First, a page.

It's All About The **** Money!

“It's all about the Mother*@* Money”

“The Taming Of The Shrew” & “Revenge Of The Bridesmaids”

The Taming of the Shrew focuses more on the social aspects of marriage than on the feelings that are involved. Lucentio is only allowed to marry Bianca after he promises that his father can provide a larger dowry than Hortensio, and after his ‘father’ promises that the money will be paid. Petruccio is marrying any woman with a large dowry. In the 2010 movie “Revenge Of The Bridesmaids,”- Chaos strikes when two best friends (Abigail, Parker) try to sabotage their friend Caitlin's wedding for the sake of true love.

In The Taming of the Shrew and Revenge of the Bridesmaids, the two share a similarity of the economically beneficiary in a marriage. Characters listed as Bianca, Katherine, and Caitlyn are all daughters who character’s stand as prime examples of societies’ reconciles for marriage of the daughters based on money. However, some  of them --(Abigail, Parker) -- is trying to straight-up sabotage, while the other (Petruchio,Lucentio) is operating in order to marry women of high status. Both Taming of the Shrew and Revenge of the Bridesmaids highlight how characters of vastly different social classes envision marriage as a business proposition through which the lower class can rise to the top.


I come to wive it wealthily in Padua;

If wealthily, then happily in Padua.


Although crude and offensive, Petruchio is completely up front and open about his fortune- seeking ways. Marriage brings happiness, not for love’s sake, but because marrying a wealthy wife brings in alot of cash, which according to Petruchio, is enough to satisfy him.

Central Character in the movie “Revenge of the Bridesmaid” similarly shares the same valves of Petruchio, yet it circles around a whole different situation.  

In this scene from “Revenge of the Bridesmaids,” Caitlin  reveals the scemening plot that she is only marrying Tony, her fiance, in the case of her mother’s extravagant spending. In this particular scene she says “now I don’t mind a Love-less marriage.” This compares to Petruchio's attitude towards his marriage with Katrina. They both use the wealth of money to fill the void of love in their relationship. If Caitlin is going to marry someone whos she doesn't love, the least thing she will get out of it all is being comfortable and feeling secure. This feeling of security will come from Tony’s lucrative family. In Petruchio's situation, he’s not only after Katharine for her money, but her status as an Nobel women. In all, they are using the secret vow between two people to excell up the ladder of success.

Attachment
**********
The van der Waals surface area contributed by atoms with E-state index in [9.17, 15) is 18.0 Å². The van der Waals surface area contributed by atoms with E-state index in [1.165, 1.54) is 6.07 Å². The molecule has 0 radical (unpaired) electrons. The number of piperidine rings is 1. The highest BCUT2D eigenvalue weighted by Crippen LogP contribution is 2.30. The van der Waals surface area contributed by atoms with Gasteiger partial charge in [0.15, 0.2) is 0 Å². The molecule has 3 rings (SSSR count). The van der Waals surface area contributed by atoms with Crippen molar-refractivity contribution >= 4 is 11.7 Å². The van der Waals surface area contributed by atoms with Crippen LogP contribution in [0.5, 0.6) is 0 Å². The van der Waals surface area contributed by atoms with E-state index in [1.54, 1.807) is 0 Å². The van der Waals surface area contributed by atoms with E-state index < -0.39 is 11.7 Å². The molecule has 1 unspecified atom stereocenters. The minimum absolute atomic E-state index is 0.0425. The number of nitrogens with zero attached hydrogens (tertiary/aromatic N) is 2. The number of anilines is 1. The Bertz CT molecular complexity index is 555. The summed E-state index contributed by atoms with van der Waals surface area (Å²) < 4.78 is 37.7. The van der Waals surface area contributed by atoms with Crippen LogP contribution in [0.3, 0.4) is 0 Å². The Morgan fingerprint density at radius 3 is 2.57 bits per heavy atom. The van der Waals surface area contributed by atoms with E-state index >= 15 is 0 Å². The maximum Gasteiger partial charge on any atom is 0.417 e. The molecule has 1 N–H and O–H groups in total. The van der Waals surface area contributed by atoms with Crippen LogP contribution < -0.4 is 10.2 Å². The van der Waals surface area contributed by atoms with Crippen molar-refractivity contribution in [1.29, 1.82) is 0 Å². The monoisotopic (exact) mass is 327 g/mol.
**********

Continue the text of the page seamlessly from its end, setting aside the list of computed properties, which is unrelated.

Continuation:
Faith, gentlemen, now I play a merchant's part

And venture madly on a desperate mart.

TRANIO, as Lucentio

'Twas a commodity lay fretting by you.

'Twill bring you gain, or perish on the seas. (2.1.345-348)

Baptista’s metaphor gives voice to his role as a “Businessman” in negotiating the marriage of Bianca. Marrying his daughters is a very personal business project for him, as he seems that he stands to lose more than his daughter does.

In Comparison, Parker’s Father explains to the girls how the role of business is involved between the two, Tony’s and Caitlyn's, coming about.

After overhearing the two (Abigail and Parker) discussing the confusion of Tony’s  and Caitlin's relationship, Lou breaks down the situation enough for them to understand it all. By saying:” It’s a business transaction,” Lou revealed that her marriage for him is merely a proposition where she seems to gain just more than his last name. By marrying Tony, Caitlin and her mom are able to continue their lavish  lifestyle. They will be able to afford everything, thanks to Tony’s money. Unlike Petruchio, who lives comfortably without any financial problems, Caitlin relays on this marriage to fulfill her and her mother’s wants and desires. She needs this wedding to go perfect because without it, they will be recognized for their money problems.


He'll woo a thousand, 'point the day of marriage,

Make feasts, invite friends, and proclaim the banns,

Yet never means to wed where he hath wooed.

Now must the world point at poor Katharine

And say, 'Lo, there is mad Petruchio's wife,

If it would please him come and marry her.' (2.1.15-20)

We’ve seen how a wife’s reputation can influence and determine her husband’s reputation and credit, but here, it’s clear that Katherine fears marriage is yet another institute that will cause her public embarrassment and pain.

Unlike Katherine, Tony is using marriage as a scapegoat to escape talk and screntany from others.

While having dinner,  Parker askes Henry how did  his best friend, Tony, react after finding out Caitlin was pregnant.  Henry explains Tony’s side of the story about his sudden engagement to Parker. By saying “ It’s 1870, and the only opens are “get married” or “get married now,” it lets watchers  know that Tony is using this marriage as an punishment to himself. To escape from talk of the town and others, he is biting his lip and doing what he thinks is best on the situation at hand.  Unlike Petruchio, Tony is humbly accepting his fate. He is only going along with this marriage because of the bad hate he would get if he didn’t agree, and that would be bad for his and his father’s publicityhile Petruchio wants all to know of his marriage and winning the hand of an Wealthy lad.

Both written pieces show in may ways how society can easily misuse the true meaning of marriage. With Caitlin devious plot to trick a man to marry her  through a fake pregnancy, and Petruchio's plot to marry a wealthy women for the sake of his name values. Viewers are displayed human’s mistake on taking a secret vow and turning it into a business proposition all in the name to gain more success for themselves.

work sited 

Shmoop Editorial Team. “The Taming of the Shrew Theme of Society and Class.” Shmoop, Shmoop University, 11 Nov. 2008,
SparkNotes, SparkNotes,